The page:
We consider the laboratory assignment problem in which laboratories have minimum and maximum quotas. MSDA proposed by Fragiadakis, et al., is an efficient algorithm to solve the laboratory assignment problem, but it is incomplete to find a fair assignment. In this paper, we show three extensions of the laboratory assignment problem and translations from the extensions to constraint optimization problems. The first extension enables a completeness to find a fair assignment if it exists, but loses strategy-proofness. The original and first extended laboratory assignment problem may have no fair assignment. This is caused by redundant claims of an empty seat. The second extension based on the first one ensures that the laboratory assignment problem has at least one fair assignment by making a claim of an empty seat stricter. The third extension introduces tied ranks to students' preferences over laboratories, for example, students can specify multiple laboratories as their first choice. This extension gives the Žexibility to specify students' preferences and makes it possible to find more desirable assignments. The experimental results show that our approaches requires more computational time compared with MSDA, but can always find a fair assignment and a more desirable one.
Dialogue breakdown detection is a technique used for identifying inappropriate utterances in dialogue systems. Although it is generally assumed that dialogue breakdown detection avoids generating system responses that then cause difficulties in continuing the given dialogue, this has yet to be verified. In this paper, we apply the dialogue breakdown detection technique to generate responses for a chat-oriented dialogue system and experimentally verify that performance is improved by measuring the extent to which dialogue breakdown is avoided. Our experimental results show that naturalness of dialogue and user satisfaction level are improved but enjoyment of dialogue is deteriorated when using this technique.
In this paper, we describe a method to compute multiple improvement scenarios for Multi-Agent Simulation using parameter search by metaheuristic. Specifically, we try to construct multiple scenarios to acquire more customers by using modeling of taxi driver’s behavior from probe car data. The main proposal of this paper is not to find an optimal solution but an approach to lead multiple suboptimal solutions. We construct a taxi agent model that can represent individual traffic behaviors and apply the model to urban traffic multi-agent simulation where general vehicles, bus, and taxis co-exist in the realistic road network of the city of Kyoto, Japan. Then, we try to construct multiple improvement scenarios concerning the sales strategy by multipoint local search method and clustering of parameters. The proposed method works usefully in the problem that the solution property with wide solution space is unknown. In addition, this method has scalability, and it is possible to obtain a better optimum solution by increasing the number of cluster calculators and increasing the number of searching points.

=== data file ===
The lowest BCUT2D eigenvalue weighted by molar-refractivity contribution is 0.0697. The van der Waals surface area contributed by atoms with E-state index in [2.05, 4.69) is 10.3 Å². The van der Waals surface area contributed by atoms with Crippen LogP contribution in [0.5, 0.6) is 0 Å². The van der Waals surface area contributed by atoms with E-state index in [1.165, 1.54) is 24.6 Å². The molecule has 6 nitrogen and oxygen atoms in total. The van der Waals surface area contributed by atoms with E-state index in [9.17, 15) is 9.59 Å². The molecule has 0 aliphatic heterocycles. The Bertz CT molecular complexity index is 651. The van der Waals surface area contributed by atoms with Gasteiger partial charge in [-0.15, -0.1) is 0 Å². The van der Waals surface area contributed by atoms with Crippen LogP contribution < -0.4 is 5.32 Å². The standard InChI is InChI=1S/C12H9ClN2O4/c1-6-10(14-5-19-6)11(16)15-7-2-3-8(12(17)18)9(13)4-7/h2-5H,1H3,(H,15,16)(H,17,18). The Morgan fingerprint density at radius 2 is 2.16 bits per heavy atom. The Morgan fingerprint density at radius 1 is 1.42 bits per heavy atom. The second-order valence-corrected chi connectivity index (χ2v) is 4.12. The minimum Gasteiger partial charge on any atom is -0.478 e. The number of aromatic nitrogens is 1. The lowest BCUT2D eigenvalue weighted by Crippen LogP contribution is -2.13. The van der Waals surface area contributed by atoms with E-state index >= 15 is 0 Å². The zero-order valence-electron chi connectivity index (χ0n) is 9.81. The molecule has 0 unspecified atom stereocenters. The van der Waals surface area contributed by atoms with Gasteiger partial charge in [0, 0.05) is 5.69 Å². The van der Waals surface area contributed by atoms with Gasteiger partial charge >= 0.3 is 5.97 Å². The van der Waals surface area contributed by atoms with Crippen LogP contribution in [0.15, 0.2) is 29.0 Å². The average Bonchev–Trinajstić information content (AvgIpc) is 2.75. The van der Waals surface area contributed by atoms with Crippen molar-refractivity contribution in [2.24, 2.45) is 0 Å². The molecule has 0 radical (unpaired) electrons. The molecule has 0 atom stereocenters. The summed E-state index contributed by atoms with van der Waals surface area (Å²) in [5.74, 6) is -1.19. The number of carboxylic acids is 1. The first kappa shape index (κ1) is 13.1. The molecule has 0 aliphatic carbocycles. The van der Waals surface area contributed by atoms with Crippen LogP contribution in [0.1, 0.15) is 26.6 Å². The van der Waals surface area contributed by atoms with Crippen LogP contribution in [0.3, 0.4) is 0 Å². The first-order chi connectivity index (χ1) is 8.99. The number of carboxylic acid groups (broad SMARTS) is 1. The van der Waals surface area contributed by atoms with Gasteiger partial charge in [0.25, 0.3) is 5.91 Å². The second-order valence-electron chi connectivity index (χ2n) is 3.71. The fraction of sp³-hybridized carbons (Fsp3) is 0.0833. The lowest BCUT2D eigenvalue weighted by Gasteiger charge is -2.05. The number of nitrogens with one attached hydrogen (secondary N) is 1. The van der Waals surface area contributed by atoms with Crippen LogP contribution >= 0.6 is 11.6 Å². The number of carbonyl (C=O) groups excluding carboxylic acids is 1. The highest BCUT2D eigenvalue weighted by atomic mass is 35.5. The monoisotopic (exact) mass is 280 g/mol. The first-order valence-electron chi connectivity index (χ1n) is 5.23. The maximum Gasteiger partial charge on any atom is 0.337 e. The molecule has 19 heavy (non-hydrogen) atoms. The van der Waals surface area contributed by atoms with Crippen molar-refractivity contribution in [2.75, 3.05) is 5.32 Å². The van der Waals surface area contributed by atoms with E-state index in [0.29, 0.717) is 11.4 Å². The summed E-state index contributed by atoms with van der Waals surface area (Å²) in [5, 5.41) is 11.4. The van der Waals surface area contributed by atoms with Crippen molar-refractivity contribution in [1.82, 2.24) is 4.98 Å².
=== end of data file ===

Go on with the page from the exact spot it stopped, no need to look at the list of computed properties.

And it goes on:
We propose a new approach to discovering regions optimizing the expected responses from data with a strong spatial bias. The methods available thus far do not work well on data of that nature because they assume that coordinates and responses are uniform and isotropic. To relax this assumption, we employ a hypothesis that cells in an irregularly sized mesh are connected transitively. However, it requires considerable computation and possibly overfits data because there are exponentially many transitive closures. Our contributions to overcome these problems are twofold: we prove the maximal property that shows how irrelevant cells are removed without enumerating candidates in the hypothesis space, and we propose a description length of transitive closure based on which the remaining regions are regularized. We show via experiments that our algorithms do not decrease the precision with unknown data, even when such data are neither uniform nor isotropic. In addition, we show that the regularized region improves the precision by more than 20% compared to the unregularized one.